In this series the fans are important because of the message they can send to the refs. Go Spurs FANS Go!

  • squeemu

    Wow, a Spurs fan saying the Clippers are the dirtiest team in the league in 20 years while rooting for a team that recently had Bruce Bowen. Are you kidding me?

    Further, the Grizzlies are a much dirtier team than the Clippers.

  • Clipperfan

    Honestly I don’t get why the Clippers are dirty. Reggie Evans and Kenyon Martin aren’t exactly angels but they haven’t been that bad this year. They stepped up against the Grizzlies because, as you might have noticed last year, they take quite on hands approach to basketball and well those gentleman excel under those conditions.

    For the rest: sorry we aren’t a team of future hall-of-famers with a hall-of-fame coach that have played together for years and years. Time to get down from your high horse and accept that there are other ways of doing things.

  • Stijl

    Local TV interviewed Blake Griffin and filmed him shooting around with team. He didn’t look like somebody who IS NOT going to play.

    Regarding this article…a great read. It would be interesting to see the statistics of teams that rest for long periods of time when playing against a team coming off a 7 game series as to which has the better success rate winning that series as well as the stats of a player sustaining an injury from being non-competitive for over a week compared to a player continuing after a grueling series.

    If memory serves me correct…and I can’t name teams at this time…there have been several instances in the past which the well rested team didn’t fair well against the team which just came out of a long, hard fought series. Which I hope not be the case in this series.

    Go Spurs Go !!!

  • Stijl

    Prediction…

    If Spurs don’t win it in 5…I think it goes to game 7. And if that be the case…?

  • Easy B

    If we win game one, we will likely win in 5
    If we lose game one, we might have to win in 7
    Every team can get beat on a given day, but can’t see us losing this series
    It wouldn’t surprise me if we win by 20 tomorrow, by 2 in game 2, steal game 3, then lose game 4 a day later, followed by a comfortable win in game 5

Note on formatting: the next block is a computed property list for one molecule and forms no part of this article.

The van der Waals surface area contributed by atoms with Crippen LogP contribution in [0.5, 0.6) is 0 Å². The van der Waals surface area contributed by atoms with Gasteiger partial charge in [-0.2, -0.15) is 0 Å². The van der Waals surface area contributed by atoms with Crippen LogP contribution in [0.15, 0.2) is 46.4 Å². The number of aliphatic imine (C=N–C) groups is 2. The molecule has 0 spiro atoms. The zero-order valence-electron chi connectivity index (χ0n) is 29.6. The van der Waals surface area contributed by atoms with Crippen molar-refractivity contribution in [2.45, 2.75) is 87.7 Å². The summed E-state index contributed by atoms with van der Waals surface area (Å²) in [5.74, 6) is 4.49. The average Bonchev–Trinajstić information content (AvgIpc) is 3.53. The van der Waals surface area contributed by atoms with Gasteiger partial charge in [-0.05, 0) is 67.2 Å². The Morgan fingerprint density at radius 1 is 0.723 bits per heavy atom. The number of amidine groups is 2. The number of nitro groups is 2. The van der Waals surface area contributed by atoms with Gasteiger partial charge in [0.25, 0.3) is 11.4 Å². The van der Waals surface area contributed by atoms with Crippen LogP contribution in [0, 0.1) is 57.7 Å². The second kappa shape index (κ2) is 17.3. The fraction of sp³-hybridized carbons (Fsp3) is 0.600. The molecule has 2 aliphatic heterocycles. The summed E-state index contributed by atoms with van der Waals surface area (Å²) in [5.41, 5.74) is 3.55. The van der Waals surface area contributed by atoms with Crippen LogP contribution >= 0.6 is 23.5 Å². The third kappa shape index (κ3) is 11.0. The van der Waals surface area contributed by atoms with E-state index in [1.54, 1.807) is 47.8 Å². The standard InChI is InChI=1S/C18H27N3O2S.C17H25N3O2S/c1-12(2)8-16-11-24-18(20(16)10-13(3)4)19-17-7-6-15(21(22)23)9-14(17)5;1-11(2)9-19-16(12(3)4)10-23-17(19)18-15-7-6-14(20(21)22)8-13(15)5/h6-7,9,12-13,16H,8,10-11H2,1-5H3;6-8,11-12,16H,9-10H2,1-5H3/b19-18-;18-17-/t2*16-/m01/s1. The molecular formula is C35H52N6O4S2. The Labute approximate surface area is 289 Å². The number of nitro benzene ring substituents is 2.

Memphis proved this year and last year that if you light a fire under an opposing teams confidence, it can blow up in your face
    Spurs need to snuff out any clippers rope-a-dope in game one

  • Daniel T

    The most recent statistics of a playoff team having to sit around for a week after sweeping an opponent then playing a team coming off a 7 games series victory are in. Rust is overrated, OKC wins in a blowout.

  • Pablo

    Why does everyone say Paul is so much better than Parker? Nobody seems to consider that Tony did his damage in less minutes, often only playing 3 quarters because he engineered such a masterful defeat of the other team.

    Let’s extrapolate Tony’s stats at 32.1 MPG into Paul’s 36.4 MPG…

    Tony @ 36.4 MPG
    20.8 PTS
    8.7 AST
    3.3 REB

    Paul @ 36.4 MPG
    19.8 PTS
    9.1 AST
    3.6 REB

    So as you can see, Parker is JUST AS GOOD as Chris Paul statistically given the same minutes. Of course Paul has more steals and flops, and shoots better 3PT% and FT%. They BOTH make excellent plays to involve their teammates and will do the heavy lifting/scoring when that’s what is needed.

    Honestly, Tony has been playing like one of the best PG’s in the world since he was dominating for Les Bleus. I think this is gonna be his year to finally establish himself as one of the Top 3 PG’s ahead of guys like Rondo and Deron. Top 3 would be Paul, Parker, and Rose (RIP until 2014-15).

    If the Spurs win the Championship you can bank on Tony Parker getting his 2nd Finals MVP and perhaps he will finally get the credit he deserves as one of the best PG’s to lace ‘em up!

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  • AV

    @Pablo Tony Parker is great. There is a reason that he was 5th in the MVP voting, but Paul is better. He has a far better efg% and led the league in steals by a large margin.

    It’s nice to see all the Spurs fans underestimate the Clippers. I mean, it is the Clippers after all. But don’t be surprised when this series isn’t as physical as the one against Memphis and more of our scorers get involved in the game. Our defense stepped up and played more physically than (arguably) the most physical team in the league.

  • Stijl

    @Pablo

    Nice post. Thumbs up!!!